Energy Exchange

The Inflation Reduction Act is a game-changer on methane. Here’s why.

By Edwin LaMair and Grace Smith

The US Congress recently passed the Inflation Reduction Act of 2022, which takes bold action to address the climate crisis. Multiple independent analyses show the bill could reduce U.S. greenhouse gas emissions 40% below 2005 levels by 2030, providing important support for President Biden’s goal of halving emissions by 2030.

Last week, the EPA requested public input on a key provision of the IRA — the Methane Emissions Reduction Program, MERP, — which works hand-in-hand with forthcoming EPA rules to cut methane from oil and gas operations through a fee on wasteful emissions.

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Also posted in Air Quality, Methane / Language: / Comments are closed

S&P Global Analysis Says Industry’s Wasted Gas Could Bring Quick Relief to Energy Market

Russia’s war on Ukraine has sent painful shockwaves through global gas markets — not only in Europe but across Asia and in developing economies that can least afford it. The crisis is accelerating efforts to transition to cleaner, safer, more reliable energy, while setting off a scramble for new gas supplies to backfill what once came from Russia. How to meet that near-term need without a massive new infrastructure buildout that would undermine climate goals and risk stranding billions in capital? One key solution – identified by EDF, the International Energy Agency and others — lies in the vast amounts of gas currently wasted by the oil and gas industry through flaring, leaks and other emissions.

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Also posted in Flaring, General, Methane / Language: / Comments are closed

Key things we learned from studying methane in the nation’s largest oilfield 

By Ben Hmiel and Jon Goldstein

After three years of actively collecting methane emissions data in the Permian Basin, researchers have gained new insights that will make it easier to reduce emissions of the incredibly potent greenhouse gas methane. These insights are helping inform state and federal regulatory approaches at a critical time. 

Download the final report.  Read More »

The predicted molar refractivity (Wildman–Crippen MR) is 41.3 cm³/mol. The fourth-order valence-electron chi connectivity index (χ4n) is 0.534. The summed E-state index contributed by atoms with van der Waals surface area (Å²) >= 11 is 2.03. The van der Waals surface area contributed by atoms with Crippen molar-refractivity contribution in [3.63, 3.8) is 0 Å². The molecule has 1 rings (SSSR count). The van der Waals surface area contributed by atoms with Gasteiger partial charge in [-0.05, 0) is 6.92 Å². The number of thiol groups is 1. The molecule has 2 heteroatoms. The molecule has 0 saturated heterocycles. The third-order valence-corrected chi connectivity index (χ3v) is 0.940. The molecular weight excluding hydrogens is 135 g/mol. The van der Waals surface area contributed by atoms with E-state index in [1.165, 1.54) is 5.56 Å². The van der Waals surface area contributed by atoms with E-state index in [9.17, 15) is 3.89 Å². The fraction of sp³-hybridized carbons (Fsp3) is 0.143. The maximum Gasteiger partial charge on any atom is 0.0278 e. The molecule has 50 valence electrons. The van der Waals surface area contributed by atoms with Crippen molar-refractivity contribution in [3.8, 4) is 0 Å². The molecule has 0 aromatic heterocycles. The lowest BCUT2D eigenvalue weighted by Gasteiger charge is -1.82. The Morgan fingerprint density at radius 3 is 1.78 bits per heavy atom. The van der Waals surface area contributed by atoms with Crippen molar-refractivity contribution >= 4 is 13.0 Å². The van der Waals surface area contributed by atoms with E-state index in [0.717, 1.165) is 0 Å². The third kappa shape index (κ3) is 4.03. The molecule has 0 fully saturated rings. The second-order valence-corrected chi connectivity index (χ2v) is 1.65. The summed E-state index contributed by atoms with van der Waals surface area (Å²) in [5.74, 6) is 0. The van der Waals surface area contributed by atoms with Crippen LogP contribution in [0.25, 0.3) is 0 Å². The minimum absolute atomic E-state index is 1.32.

Also posted in Flaring, General, Methane, PermianMAP, Texas / Tagged | Language: / Comments are closed

Unreported pollution: What new research reveals about Canada’s methane problem

By Scott Seymour and Ari Pottens

Canada has set arguably some of the most ambitious goals of any country when it comes to reducing emissions of the potent greenhouse gas methane. In addition to joining a global coalition of countries pledging to reduce 30% of their methane emissions, Canada has also vowed to reduce oil and gas sector emissions even further, by 75%.

But how close is Canada to reaching that goal? New research published this week in the journal Elementa reveals it is almost impossible to accurately answer that question with our current policies.

Here’s why.

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Also posted in Air Quality, Methane / Tagged | Language: / Comments are closed

Research shows gathering pipelines in the Permian Basin leaking 14 times more methane than officials estimate

Methane plume detected on a gathering pipeline during 2021 survey.

Methane plume detected on a gathering pipeline during 2021 survey.

By Erin Murphy and Jevan Yu

Methane emissions from natural gas gathering pipelines in the U.S. Permian Basin are at least 14 times greater than Environmental Protection Agency national inventory estimates, according to new peer-reviewed research from EDF, Stanford University and the University of Arizona. Gathering lines transport unprocessed gas from well sites to processing facilities and vary widely in size and pressure, with diameters ranging from two inches to as large as 30 inches. Methane is a potent greenhouse gas with over 84 times the warming potential of carbon dioxide over its first 20 years in the atmosphere, and this new research indicates the importance of finding and fixing pipeline methane leaks to mitigate the climate crisis.

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Also posted in Air Quality, BLM Methane, General, Methane, Natural Gas, PermianMAP / Language: / Comments are closed

New study finds flaring source of five times more pollution than previously thought

A new study out today in the journal Science finds that climate-warming methane emissions from flaring, the practice of burning off gas rather than capturing it for productive use, are five times higher than government estimates — primarily due to unlit and malfunctioning flares. Researchers conclude that flares are combusting at a 91% efficiency rate, significantly lower than the 98% efficiency rate that is assumed by operators and policymakers.

These findings confirm that our current environmental standards are not adequately controlling this pollution source and underline the need for urgent regulatory action from the Environmental Protection Agency  and Bureau of Land Management to limit pollution and waste from flaring.

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Also posted in Air Quality, BLM Methane, Climate, General, Methane / Language: / Comments are closed